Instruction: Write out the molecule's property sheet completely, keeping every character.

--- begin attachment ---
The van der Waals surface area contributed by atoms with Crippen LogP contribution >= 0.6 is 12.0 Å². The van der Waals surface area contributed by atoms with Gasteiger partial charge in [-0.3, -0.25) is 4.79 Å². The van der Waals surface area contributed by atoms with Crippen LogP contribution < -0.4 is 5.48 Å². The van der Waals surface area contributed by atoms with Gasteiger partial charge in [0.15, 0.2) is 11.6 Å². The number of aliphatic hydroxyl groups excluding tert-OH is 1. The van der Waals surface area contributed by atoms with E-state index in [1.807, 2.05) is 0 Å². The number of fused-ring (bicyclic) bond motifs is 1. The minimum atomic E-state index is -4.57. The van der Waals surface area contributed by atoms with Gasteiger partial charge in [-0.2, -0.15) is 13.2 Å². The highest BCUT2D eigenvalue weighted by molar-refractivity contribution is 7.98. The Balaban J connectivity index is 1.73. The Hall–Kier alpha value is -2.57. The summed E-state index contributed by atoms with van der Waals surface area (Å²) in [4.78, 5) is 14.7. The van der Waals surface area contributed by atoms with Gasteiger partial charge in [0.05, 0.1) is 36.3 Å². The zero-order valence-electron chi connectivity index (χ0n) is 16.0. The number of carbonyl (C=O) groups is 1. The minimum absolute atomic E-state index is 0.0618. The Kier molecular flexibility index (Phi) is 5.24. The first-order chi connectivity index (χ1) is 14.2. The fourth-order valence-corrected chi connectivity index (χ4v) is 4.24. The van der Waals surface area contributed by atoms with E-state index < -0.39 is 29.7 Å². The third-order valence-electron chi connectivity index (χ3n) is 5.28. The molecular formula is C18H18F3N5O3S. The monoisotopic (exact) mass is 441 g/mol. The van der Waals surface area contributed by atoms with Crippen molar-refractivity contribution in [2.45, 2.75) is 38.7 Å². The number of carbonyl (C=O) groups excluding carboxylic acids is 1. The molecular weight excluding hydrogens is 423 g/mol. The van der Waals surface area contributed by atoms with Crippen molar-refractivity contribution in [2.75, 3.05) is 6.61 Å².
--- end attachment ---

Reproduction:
The van der Waals surface area contributed by atoms with Crippen LogP contribution >= 0.6 is 12.0 Å². The van der Waals surface area contributed by atoms with Gasteiger partial charge in [-0.3, -0.25) is 4.79 Å². The van der Waals surface area contributed by atoms with Crippen LogP contribution < -0.4 is 5.48 Å². The van der Waals surface area contributed by atoms with Gasteiger partial charge in [0.15, 0.2) is 11.6 Å². The number of aliphatic hydroxyl groups excluding tert-OH is 1. The van der Waals surface area contributed by atoms with E-state index in [1.807, 2.05) is 0 Å². The number of fused-ring (bicyclic) bond motifs is 1. The minimum atomic E-state index is -4.57. The van der Waals surface area contributed by atoms with Gasteiger partial charge in [-0.2, -0.15) is 13.2 Å². The highest BCUT2D eigenvalue weighted by molar-refractivity contribution is 7.98. The Balaban J connectivity index is 1.73. The Hall–Kier alpha value is -2.57. The summed E-state index contributed by atoms with van der Waals surface area (Å²) in [4.78, 5) is 14.7. The van der Waals surface area contributed by atoms with Gasteiger partial charge in [0.05, 0.1) is 36.3 Å². The zero-order valence-electron chi connectivity index (χ0n) is 16.0. The number of carbonyl (C=O) groups is 1. The minimum absolute atomic E-state index is 0.0618. The Kier molecular flexibility index (Phi) is 5.24. The first-order chi connectivity index (χ1) is 14.2. The fourth-order valence-corrected chi connectivity index (χ4v) is 4.24. The van der Waals surface area contributed by atoms with E-state index < -0.39 is 29.7 Å². The third-order valence-electron chi connectivity index (χ3n) is 5.28. The molecular formula is C18H18F3N5O3S. The monoisotopic (exact) mass is 441 g/mol. The van der Waals surface area contributed by atoms with Crippen molar-refractivity contribution in [2.45, 2.75) is 38.7 Å². The number of carbonyl (C=O) groups excluding carboxylic acids is 1. The molecular weight excluding hydrogens is 423 g/mol. The van der Waals surface area contributed by atoms with Crippen molar-refractivity contribution in [2.75, 3.05) is 6.61 Å².